Analysts: Industry needs more info on NBNCo

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Analysts: Industry needs more info on NBNCo

The Government will need to provide far more information about the proposed structure of NBNCo if it wishes the private sector to vend assets into it, according to a note by Macquarie Equities.

Discussing future strategic directions for Telstra, the Macquarie Equities research note provides detailed analysis around what options owners of telecommunications infrastructure should keep in mind when considering taking part in the Government's build-out of a National Broadband Network (NBN).

Macquarie Equities believes, as Senator Stephen Conroy has repeatedly hinted, that the Government intends to "utilise as much existing infrastructure as is feasible" to build the NBN, rather than relying too much on taxpayers and debt. 

Specifically, Macquarie expects the Government to look at acquiring assets such as underground ducts, existing fibre networks and "possibly even exchanges" in a swap for equity in the national fibre network.

Telstra, the research note says, "has more of this infrastructure than anybody else." 

"[Telstra's] fibre network is extensive, now linking all its phone exchange buildings, most of its mobile towers as well as extensive fibre rolled out for government and business requirements," the paper notes.

"In addition, Telstra has an extensive duct network over which it owns property rights - but is required to grant access to access seekers under the existing facilities access regime."

The note also names Optus, AAPT and Nextgen as strong players in terms of east coast fibre networks, also naming Amcom in the west and PIPE for backhaul.

The challenge for these companies, Macquarie says, is in being able to value their own assets when considering working with the Government, let alone calculating any future value of the company the Government will establish to build the network (hereafter referred to as NBNCo). 

This is particularly complex, the analysts say, because the NBN has the potential to "distort existing economics and hence asset values" - especially if the Government prices at an "irrational level" for the greater social purpose of ensuring low-cost bandwidth connectivity to regional Australia.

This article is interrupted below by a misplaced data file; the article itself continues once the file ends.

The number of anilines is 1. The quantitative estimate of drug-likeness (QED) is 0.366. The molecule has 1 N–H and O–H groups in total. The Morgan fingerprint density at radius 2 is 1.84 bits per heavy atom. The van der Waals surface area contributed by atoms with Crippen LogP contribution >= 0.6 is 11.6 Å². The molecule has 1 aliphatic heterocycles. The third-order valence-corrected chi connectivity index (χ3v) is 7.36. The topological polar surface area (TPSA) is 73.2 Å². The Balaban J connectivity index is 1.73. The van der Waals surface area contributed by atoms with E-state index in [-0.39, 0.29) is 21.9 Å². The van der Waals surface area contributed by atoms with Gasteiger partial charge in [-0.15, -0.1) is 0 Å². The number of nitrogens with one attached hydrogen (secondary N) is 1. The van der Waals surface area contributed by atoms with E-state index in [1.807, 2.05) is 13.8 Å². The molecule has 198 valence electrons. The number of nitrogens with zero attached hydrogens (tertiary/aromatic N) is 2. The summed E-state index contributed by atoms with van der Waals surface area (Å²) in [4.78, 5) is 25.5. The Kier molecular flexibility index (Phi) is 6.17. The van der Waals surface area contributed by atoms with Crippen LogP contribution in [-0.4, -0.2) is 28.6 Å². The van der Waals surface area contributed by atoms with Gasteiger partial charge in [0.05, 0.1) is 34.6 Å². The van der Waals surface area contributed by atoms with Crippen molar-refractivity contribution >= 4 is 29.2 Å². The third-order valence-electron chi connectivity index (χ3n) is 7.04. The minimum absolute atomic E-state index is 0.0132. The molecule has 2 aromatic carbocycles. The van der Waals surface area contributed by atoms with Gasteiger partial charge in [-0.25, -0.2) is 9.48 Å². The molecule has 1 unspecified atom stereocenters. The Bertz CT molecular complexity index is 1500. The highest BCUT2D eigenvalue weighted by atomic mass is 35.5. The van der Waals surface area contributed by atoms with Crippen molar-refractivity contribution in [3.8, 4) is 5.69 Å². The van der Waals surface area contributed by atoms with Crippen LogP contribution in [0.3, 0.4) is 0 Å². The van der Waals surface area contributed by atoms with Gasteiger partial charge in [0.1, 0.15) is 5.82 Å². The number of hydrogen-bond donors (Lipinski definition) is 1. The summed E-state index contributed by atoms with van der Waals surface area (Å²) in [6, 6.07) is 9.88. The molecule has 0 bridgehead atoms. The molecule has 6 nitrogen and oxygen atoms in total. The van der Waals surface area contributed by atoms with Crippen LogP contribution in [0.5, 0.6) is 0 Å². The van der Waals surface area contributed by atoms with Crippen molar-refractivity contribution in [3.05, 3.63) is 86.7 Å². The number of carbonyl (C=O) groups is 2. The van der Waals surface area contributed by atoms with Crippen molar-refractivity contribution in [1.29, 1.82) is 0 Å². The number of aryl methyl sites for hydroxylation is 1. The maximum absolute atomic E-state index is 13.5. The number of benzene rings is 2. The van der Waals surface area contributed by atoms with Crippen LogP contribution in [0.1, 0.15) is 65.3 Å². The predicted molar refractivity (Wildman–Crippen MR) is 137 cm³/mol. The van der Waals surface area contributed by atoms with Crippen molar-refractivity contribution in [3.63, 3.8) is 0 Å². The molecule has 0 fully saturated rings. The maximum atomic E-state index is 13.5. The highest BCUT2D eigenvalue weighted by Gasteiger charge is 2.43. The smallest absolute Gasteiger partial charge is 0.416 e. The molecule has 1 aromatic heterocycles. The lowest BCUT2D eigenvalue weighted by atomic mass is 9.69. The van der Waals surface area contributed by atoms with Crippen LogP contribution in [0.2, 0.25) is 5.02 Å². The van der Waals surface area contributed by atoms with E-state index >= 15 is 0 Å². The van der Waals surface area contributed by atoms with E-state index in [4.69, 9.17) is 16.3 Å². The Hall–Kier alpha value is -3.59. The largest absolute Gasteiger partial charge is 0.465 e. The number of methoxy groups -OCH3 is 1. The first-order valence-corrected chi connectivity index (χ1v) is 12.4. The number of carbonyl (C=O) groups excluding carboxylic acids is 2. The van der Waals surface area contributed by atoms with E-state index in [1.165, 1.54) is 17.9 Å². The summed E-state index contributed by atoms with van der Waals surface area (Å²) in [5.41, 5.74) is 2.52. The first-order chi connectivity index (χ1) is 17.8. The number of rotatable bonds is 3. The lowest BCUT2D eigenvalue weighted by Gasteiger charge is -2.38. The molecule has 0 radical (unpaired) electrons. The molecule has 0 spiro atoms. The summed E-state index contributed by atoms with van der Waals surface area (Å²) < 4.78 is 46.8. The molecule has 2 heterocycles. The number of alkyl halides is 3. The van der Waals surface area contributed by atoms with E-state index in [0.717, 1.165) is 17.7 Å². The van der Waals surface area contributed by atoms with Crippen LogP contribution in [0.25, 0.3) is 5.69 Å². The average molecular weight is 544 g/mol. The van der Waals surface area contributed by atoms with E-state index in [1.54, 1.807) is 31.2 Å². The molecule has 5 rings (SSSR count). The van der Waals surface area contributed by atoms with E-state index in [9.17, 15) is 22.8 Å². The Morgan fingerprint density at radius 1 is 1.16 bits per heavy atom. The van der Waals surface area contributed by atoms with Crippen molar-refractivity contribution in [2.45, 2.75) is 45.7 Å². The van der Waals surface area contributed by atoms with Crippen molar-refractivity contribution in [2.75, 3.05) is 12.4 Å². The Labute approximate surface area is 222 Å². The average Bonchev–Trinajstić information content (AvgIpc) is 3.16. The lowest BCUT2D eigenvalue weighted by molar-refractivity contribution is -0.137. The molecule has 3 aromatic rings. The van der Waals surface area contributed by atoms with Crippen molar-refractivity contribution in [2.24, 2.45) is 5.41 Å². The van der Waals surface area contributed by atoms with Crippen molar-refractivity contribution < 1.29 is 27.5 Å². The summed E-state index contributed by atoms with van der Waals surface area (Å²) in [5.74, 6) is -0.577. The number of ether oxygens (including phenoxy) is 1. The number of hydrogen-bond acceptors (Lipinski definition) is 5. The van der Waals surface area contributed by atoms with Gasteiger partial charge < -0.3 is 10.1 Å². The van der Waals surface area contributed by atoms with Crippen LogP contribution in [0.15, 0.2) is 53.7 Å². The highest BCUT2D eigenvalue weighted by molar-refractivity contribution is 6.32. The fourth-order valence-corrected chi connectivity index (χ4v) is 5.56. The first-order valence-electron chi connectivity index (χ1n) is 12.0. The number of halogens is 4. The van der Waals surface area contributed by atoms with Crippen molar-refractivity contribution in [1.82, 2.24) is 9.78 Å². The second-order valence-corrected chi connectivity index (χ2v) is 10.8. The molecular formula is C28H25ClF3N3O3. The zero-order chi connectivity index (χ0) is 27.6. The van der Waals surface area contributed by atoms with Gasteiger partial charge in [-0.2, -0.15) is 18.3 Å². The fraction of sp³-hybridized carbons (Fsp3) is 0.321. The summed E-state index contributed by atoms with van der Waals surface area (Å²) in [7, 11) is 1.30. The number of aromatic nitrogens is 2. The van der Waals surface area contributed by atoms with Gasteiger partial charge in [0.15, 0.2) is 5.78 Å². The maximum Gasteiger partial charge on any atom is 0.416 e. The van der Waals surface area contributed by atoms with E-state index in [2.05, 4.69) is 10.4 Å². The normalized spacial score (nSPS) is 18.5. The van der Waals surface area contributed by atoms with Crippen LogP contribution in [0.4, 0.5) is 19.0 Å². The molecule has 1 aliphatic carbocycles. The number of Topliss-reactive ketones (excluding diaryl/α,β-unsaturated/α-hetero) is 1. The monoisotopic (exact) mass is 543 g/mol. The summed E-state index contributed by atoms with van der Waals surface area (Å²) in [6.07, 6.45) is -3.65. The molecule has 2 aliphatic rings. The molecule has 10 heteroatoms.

"The catch for telco operators is establishing terms for vending infrastructure into NBN," the research note reads.

"We expect the Government will be open to swapping telco infrastructure for NBNCo assets, but much more reserved about making cash payments.

"The problem for telcos considering the option of vending in infrastructure is uncertainty over the underlying value of NBNCo equity."

Macquarie predicts telcos are "likely to be hesitant to commit to such a swap without confidence in the value of NBNCo equity."

Infrastructure owners have but three options, the research note said.

The first option is to establish a new company or trust for their assets, using that company or trust as a vehicle to contract services to NBNCo, without transferring ownership of the assets to the NBN.

It is a less favourable outcome for the Government, but a good one for telcos - as they get to participate in the NBN but leave risk in the hands of the Government.

The second option is if the Government, in an effort to convince infrastructure owners to vend in their assets to the NBN, offers to accept "subordinated returns" from its own investment in the short-term to improve the speed with which the private sector gets its return.

In other words, give the private sector a greater proportion of return on investment in the early stages.

The final option is for infrastructure owners to take a more conciliatory approach for fear of Government retribution.

"In some cases, it is likely that the telcos will end up agreeing to accept uncertain returns on NBNCo equity to avoid overbuild, or extensive regulation of existing assets," the report says.

"In the latter case, the business case comes from 'avoiding the stick' rather than a carrot from network investment returns."

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